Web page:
Women's Intellectual Contributions to the Study of Mind and Society

Students, as part of an advanced seminar, examined and wrote about the lives of these women, their intellectual contributions, and the unique impact and special problems that being female had on their careers.

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Inez Beverly Prosser

In modern day society, having a high school education as well as a college education is one of the most important things a person could do for themselves. For an individual to be educated would mean that they have spent a large amount of time and money on their career, and are deserving of a large amount of respect by the society. In the beginning of the twentieth century, however, an education above high school was not as important. For women especially, an education was incredibly rare. Even more unheard of than this was an African-American woman with a college degree. This idea was not only true because it was tough for women to get into college, but also because it was extremely difficult for African-American women to get into college. Inez Beverly Prosser was a strong willed individual who beat these odds, and had it not been for a tragic accident, would have made even more contributions to psychology and our world as we now know it.

Inez Beverly Prosser was born in 1897 to Samuel Andrew and Veola Hamilton Beverly in the small town of Yoakum, Texas (www.tsha.utexas.edu). Not much is known of her earlier years, however she was the oldest daughter of eleven children. Inez graduated valedictorian from Yoakum Colored High School in 1912 and then went on to receive a degree in teacher training from Prairie View Normal College where she was also valedictorian (Warren, 1999). After receiving her degree she went back to Yoakum and taught for a short time at their segregated schools. Inez then accepted a teaching position in Austin, where she took up classes at Samuel Huston College. In approximately 1924, she graduated with distinction from Samuel Huston with a major in education (Warren, 1999). Shortly after her graduation she married Rufus A. Prosser, a young man from Texas (www.tsha.utexas.edu).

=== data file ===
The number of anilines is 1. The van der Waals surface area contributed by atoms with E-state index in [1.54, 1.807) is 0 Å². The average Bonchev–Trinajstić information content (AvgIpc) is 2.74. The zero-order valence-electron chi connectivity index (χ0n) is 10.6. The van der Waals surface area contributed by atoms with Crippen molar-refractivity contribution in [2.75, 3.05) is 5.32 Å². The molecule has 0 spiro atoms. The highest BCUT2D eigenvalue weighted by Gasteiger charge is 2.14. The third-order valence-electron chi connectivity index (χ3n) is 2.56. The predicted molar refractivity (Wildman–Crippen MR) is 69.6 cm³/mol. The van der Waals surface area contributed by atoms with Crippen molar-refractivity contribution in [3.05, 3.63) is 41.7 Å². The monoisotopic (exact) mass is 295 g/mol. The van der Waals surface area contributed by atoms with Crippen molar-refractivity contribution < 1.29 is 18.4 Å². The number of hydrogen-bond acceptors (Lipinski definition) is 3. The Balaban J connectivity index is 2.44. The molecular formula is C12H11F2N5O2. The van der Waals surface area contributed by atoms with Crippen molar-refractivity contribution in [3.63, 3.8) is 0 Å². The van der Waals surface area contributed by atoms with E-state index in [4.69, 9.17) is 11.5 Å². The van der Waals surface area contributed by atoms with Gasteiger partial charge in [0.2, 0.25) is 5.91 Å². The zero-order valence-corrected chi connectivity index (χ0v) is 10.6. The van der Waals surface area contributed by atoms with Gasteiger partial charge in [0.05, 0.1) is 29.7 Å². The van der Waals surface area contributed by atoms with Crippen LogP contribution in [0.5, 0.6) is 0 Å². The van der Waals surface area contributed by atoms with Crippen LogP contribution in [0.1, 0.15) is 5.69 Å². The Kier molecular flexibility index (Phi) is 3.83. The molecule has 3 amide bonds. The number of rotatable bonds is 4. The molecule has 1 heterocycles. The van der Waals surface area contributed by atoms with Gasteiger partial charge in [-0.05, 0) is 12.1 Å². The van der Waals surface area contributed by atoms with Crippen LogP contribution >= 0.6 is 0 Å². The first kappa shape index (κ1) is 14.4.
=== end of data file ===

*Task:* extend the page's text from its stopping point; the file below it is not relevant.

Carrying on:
Inez decided to continue her education with the help of awards given to her and eventually obtained a masters of arts degree in educational psychology from the University of Colorado. She then accepted a position at Tillotson College teaching education, where she was recognized as an excellent teacher and leader. This recognition as an excellent leader had given her the chance from 1929 to 1930 to coordinate a series of lectures that featured a visit by George Washington Carver. Then from 1921 to 1930 Inez served as dean and registrar at Tillotson College (www.tsha.utexas.edu). In 1931 Inez was awarded the Rockefeller Foundation General Education Board Fellowship because of her excellent and well known work as a teacher (Warren, 1999). She then accepted a teaching and administrative position at Tougaloo College, in Tougaloo, Mississippi. However the position didn't last that long and she was off to school again. In 1933 she received a Ph.D., one of the first African-American women to accomplish this in the United States, in educational psychology from the University of Cincinnati (www.tsha.utexas.edu). Her dissertation, which received a huge amount of recognition, was on The Non-Academic Development of Negro Children in Mixed and Segregated Schools. It was also one of the earliest treatises on the social domain of elementary school children (Warren, 1999).

During Inez Beverly Prosser's lifetime she was also a member of Alpha Kappa Alpha and the African Methodist Episcopal Church. She also established a fund, all while completing her own education, that enabled her sisters and brothers to obtain a college education. Of the eleven brothers and sisters, all completed high school and six completed college. Then in 1934 Inez Beverly Prosser was killed in an automobile accident near Shreveport, Louisiana (www.tsha.utexas.edu).

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